By Jim Schutze
By Rachel Watts
By Lauren Drewes Daniels
By Anna Merlan
By Lee Escobedo
Perry finally received some good news three days later when the State Republican Executive Committee elected hardcore conservative Cathie Adams as the new chair of the Republican Party of Texas to finish out the term of Tina Benkiser, who stepped down to join Perry's reelection campaign.
"It's pretty clear the organizational Republican Party in the state has been pretty much totally captured by the extreme right, with Cathie Adams being the most recent example by winning the vote in their executive committee," University of Houston political scientist Richard Murray says.
Dallas County Republican Party chair Neerman, who subscribes to the big-tent approach, has traded jabs with Adams in the past and says she is the wrong person for the job. She has led an issue-based group—Texas Eagle Forum—that has attacked Republicans, he says, and now Adams has to shift gears and grow the party rather than purge it of those who don't subscribe to her views.
"I don't think that this leadership is what the Republican Party needs at this time," he says. "In fact, what's happened is we've set the party back five years."
Certainly Rick Perry wouldn't agree. He seems interested in purging the party of moderates and grabbed national attention while doing so in October after he endorsed the more conservative third-party candidate Doug Hoffman over moderate Republican Dede Scozzafava in the race for New York's 23rd Congressional District.
Perry, along with Sarah Palin and Dick Armey, supported Hoffman. Perry even sent a letter to Texas donors labeling Hoffman as "the true conservative candidate" and urging them to contribute "generously" to his campaign. "There is a reason that our party lost power in Washington, D.C.," Perry wrote. "A lot of folks went to Congress wearing the Republican jersey, but far too many played the game like Democrats."
Armey, in campaigning for Hoffman, told RedState, a conservative political blog, "We win when we are us. We lose when we are Democratic lite."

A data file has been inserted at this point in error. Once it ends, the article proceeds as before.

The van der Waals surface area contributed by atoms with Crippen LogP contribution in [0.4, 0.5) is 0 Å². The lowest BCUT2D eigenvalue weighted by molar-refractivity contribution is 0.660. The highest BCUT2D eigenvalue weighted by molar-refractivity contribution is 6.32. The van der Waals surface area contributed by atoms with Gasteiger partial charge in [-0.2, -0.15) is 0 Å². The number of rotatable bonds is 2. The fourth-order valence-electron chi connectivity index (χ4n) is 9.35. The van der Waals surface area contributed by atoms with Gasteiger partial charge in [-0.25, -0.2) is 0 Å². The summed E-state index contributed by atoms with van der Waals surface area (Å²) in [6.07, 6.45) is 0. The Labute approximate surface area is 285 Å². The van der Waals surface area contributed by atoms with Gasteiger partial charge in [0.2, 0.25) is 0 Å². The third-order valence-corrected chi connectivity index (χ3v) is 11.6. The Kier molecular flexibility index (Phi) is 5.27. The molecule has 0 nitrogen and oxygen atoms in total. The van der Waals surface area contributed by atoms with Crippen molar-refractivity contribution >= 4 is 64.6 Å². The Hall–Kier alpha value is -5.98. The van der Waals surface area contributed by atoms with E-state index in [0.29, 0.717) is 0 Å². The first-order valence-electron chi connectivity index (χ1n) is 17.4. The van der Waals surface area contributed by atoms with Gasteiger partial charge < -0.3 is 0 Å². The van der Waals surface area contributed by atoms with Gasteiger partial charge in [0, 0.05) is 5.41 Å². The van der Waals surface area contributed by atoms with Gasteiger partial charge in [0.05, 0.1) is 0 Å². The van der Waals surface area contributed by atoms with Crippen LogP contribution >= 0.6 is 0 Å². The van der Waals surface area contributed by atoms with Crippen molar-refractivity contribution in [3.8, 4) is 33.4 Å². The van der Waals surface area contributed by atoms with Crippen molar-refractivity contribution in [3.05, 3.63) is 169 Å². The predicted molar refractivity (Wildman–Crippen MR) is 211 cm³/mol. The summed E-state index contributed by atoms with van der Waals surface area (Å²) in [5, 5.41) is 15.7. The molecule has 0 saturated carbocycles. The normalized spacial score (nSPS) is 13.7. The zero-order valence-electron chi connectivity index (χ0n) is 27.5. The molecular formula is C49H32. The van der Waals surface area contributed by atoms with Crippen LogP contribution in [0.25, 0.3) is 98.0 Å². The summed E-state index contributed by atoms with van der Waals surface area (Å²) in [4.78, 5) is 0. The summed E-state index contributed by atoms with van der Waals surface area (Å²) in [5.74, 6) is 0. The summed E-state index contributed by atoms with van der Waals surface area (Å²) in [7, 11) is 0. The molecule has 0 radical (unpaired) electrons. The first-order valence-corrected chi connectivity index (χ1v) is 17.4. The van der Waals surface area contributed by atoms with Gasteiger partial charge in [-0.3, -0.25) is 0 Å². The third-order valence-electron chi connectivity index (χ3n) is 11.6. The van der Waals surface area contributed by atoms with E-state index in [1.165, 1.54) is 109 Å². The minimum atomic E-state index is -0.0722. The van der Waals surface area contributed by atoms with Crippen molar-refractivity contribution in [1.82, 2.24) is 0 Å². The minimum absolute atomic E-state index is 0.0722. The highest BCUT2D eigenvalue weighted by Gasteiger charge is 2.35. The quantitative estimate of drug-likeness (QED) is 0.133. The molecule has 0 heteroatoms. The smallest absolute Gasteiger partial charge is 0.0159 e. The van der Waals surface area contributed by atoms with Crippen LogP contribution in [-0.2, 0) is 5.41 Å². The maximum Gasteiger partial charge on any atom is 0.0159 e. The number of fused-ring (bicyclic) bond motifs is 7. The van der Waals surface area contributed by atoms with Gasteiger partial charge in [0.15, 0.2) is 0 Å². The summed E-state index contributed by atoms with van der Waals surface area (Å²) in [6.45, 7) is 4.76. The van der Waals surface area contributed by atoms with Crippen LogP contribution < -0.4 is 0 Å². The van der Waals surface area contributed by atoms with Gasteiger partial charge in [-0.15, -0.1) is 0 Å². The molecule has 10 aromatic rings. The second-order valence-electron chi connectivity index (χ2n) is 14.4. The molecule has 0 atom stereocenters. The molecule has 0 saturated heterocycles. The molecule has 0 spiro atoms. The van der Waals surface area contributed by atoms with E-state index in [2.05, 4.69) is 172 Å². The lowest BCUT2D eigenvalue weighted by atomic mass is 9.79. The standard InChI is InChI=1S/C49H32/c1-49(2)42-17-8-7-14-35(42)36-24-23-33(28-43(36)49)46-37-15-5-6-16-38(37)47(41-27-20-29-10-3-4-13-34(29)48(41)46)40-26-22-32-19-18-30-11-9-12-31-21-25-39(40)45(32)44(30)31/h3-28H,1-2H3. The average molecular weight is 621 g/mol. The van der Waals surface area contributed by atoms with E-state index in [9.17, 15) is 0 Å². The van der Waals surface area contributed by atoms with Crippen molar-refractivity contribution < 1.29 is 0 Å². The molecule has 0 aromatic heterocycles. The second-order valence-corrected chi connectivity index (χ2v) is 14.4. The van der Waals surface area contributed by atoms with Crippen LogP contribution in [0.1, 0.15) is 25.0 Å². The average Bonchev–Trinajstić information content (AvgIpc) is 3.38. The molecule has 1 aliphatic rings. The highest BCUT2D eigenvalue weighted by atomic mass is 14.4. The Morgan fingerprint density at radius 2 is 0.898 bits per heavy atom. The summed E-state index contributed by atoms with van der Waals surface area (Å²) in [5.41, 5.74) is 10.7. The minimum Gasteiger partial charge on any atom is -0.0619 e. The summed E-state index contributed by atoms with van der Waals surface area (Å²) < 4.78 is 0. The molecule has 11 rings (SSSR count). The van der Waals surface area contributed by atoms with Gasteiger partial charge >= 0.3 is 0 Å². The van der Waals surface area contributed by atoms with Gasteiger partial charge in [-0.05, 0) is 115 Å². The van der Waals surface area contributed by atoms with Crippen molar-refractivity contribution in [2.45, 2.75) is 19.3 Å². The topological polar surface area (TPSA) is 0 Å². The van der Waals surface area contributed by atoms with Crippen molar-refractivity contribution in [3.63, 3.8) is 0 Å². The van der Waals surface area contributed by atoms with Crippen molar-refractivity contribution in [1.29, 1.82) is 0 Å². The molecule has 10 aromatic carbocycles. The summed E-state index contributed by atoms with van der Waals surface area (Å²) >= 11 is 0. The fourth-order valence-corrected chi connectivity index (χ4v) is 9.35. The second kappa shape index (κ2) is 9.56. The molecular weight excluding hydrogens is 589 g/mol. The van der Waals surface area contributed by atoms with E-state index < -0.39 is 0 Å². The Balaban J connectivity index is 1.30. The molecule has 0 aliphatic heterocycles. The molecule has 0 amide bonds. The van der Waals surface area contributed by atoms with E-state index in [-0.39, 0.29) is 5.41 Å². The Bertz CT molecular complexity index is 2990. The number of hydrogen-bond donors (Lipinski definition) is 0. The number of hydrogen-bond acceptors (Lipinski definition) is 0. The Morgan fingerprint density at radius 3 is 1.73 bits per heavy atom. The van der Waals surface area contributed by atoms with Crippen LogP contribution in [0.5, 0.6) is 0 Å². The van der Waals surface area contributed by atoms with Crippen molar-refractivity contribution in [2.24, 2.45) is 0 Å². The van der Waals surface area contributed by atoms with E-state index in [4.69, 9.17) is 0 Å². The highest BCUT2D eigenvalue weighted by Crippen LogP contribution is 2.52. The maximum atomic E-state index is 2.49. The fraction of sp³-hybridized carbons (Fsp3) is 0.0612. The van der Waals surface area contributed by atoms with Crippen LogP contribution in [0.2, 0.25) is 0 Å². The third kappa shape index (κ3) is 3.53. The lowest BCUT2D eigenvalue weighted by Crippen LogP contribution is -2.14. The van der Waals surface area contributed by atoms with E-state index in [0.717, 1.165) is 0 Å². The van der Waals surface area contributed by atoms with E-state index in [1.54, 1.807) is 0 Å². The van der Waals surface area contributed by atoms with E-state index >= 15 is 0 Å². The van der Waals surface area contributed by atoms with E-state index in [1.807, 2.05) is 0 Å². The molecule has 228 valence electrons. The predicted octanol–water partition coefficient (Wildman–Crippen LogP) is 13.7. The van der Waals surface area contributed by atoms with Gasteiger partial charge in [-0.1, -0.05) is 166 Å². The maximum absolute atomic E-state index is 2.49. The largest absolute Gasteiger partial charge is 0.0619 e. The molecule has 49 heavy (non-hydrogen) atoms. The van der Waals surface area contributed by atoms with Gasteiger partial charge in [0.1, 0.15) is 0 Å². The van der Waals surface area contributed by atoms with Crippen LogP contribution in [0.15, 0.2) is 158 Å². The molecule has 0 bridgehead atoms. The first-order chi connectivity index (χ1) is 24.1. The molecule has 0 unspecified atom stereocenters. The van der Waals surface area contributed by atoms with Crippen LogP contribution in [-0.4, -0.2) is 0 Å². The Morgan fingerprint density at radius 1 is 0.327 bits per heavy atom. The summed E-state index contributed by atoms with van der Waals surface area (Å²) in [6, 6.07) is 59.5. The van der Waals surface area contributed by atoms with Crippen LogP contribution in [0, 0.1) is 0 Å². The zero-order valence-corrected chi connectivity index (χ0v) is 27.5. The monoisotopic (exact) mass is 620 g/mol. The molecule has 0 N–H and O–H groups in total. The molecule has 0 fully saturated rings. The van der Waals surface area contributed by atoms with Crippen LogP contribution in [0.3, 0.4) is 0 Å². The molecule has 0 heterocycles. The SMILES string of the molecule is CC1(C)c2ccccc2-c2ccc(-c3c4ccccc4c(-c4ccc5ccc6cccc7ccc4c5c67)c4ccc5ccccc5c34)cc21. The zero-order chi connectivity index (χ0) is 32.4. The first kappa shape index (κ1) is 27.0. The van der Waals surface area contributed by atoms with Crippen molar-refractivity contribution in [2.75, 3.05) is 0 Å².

Their pressure may have forced the pro-choice, pro-gay marriage Scozzafava to withdraw from the race just days before the election, but it wasn't enough to swing the election Hoffman's way—not after Scozzafava subsequently endorsed Democrat Bill Owens, who won the race on election night. (The results could be overturned: A recanvassing of votes has narrowed Owens' lead to 3,000 votes and another 5,800 absentee ballots have yet to be counted.)
Perry has also made moderate California Governor Arnold Schwarzenegger the butt of one of his stump speeches, comparing Texas, with its pro-business economic climate and Legislature that balances its budget, to California with its state government teetering on bankruptcy and Legislature in deficit-strapped gridlock. He told The Wall Street Journal in August that California needs a strong leader who will take the special interests out of government, cut spending and change its Constitution, but "Arnold squandered that chance."
Perry's political enmeshment beyond Texas, and his role as finance chair of the Republican Governors Association in helping secure important gubernatorial victories for Republicans Bob McDonnell of Virginia and Chris Christie of New Jersey, could shed light on what some believe is his true motivation for remaining in office: making a run for the White House.
"That's a possibility now that his new good friend Sarah Palin is unlikely to run," the University of Houston's Murray says. "Social conservatives love [former Arkansas] Governor [Mike] Huckabee but doubt that he could be a serious candidate. If Mr. Perry is reelected governor of Texas, they might give him a good, hard look."
Hutchison and Perry are each expected to spend at least $20 million in the primary, and so far, neither candidate has raced significantly ahead of the other in fund-raising. Both seem fairly flush with $12.5 million in Hutchison's campaign account and $9.3 million in Perry's, according to mid-July campaign reports. The two have also neutralized each other in the battle of big-name endorsements with Perry nabbing Sarah Palin early on and Hutchison recently securing the backing of Dick Cheney.
A Rasmussen poll released on November 13 showed Perry leading Hutchison by 11 points—46 percent to 35 percent—with Wharton County Republican Party chair and Tea Party activist Debra Medina a distant third at 4 percent and 14 percent undecided. In mid-September, Rasmussen had Hutchison slightly ahead of Perry, 40 percent to 38 percent, but in mid-July, it was Perry ahead of Hutchison, 46 percent to 36 percent. With the race so contentious and in such a state of flux, the candidates are looking for any edge—fund-raising, endorsements, missteps—that can sell them to a divided party that has known them and voted for them for many years.
"We now have two reasonably popular Republicans in a bloodbath with each other," Kronberg says. "Everybody who is an active Republican understands the loser's supporters are going to be put into exile—they won't be able to play in politics anymore. So it's going to divide the fund-raising base; it's going to divide the supporter base; and it's going to damage the party for years to come."